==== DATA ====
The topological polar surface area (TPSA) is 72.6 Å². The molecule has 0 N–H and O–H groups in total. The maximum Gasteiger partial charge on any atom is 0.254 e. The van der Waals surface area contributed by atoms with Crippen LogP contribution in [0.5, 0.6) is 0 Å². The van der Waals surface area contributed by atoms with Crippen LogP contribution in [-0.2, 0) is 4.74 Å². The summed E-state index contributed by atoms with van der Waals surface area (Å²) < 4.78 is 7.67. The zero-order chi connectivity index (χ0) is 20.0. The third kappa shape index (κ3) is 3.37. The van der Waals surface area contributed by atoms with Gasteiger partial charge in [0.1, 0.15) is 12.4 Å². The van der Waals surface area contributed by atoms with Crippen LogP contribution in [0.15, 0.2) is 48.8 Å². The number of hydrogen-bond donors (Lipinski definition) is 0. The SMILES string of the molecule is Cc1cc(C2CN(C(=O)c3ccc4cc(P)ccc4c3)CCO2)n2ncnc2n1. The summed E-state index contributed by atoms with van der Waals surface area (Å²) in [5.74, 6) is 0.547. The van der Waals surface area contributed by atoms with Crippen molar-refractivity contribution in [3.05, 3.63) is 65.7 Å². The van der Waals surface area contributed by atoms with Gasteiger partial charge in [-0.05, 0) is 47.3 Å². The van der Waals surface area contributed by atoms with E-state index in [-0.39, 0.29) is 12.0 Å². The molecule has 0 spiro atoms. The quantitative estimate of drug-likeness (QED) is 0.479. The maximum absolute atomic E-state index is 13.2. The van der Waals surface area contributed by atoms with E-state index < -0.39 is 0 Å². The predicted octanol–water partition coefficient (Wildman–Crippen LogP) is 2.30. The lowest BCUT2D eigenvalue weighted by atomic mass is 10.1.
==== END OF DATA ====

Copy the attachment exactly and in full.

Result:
The topological polar surface area (TPSA) is 72.6 Å². The molecule has 0 N–H and O–H groups in total. The maximum Gasteiger partial charge on any atom is 0.254 e. The van der Waals surface area contributed by atoms with Crippen LogP contribution in [0.5, 0.6) is 0 Å². The van der Waals surface area contributed by atoms with Crippen LogP contribution in [-0.2, 0) is 4.74 Å². The summed E-state index contributed by atoms with van der Waals surface area (Å²) < 4.78 is 7.67. The zero-order chi connectivity index (χ0) is 20.0. The third kappa shape index (κ3) is 3.37. The van der Waals surface area contributed by atoms with Gasteiger partial charge in [0.1, 0.15) is 12.4 Å². The van der Waals surface area contributed by atoms with Crippen LogP contribution in [0.15, 0.2) is 48.8 Å². The number of hydrogen-bond donors (Lipinski definition) is 0. The SMILES string of the molecule is Cc1cc(C2CN(C(=O)c3ccc4cc(P)ccc4c3)CCO2)n2ncnc2n1. The summed E-state index contributed by atoms with van der Waals surface area (Å²) in [5.74, 6) is 0.547. The van der Waals surface area contributed by atoms with Crippen molar-refractivity contribution in [3.05, 3.63) is 65.7 Å². The van der Waals surface area contributed by atoms with Gasteiger partial charge in [-0.05, 0) is 47.3 Å². The van der Waals surface area contributed by atoms with E-state index in [-0.39, 0.29) is 12.0 Å². The molecule has 0 spiro atoms. The quantitative estimate of drug-likeness (QED) is 0.479. The maximum absolute atomic E-state index is 13.2. The van der Waals surface area contributed by atoms with E-state index < -0.39 is 0 Å². The predicted octanol–water partition coefficient (Wildman–Crippen LogP) is 2.30. The lowest BCUT2D eigenvalue weighted by atomic mass is 10.1.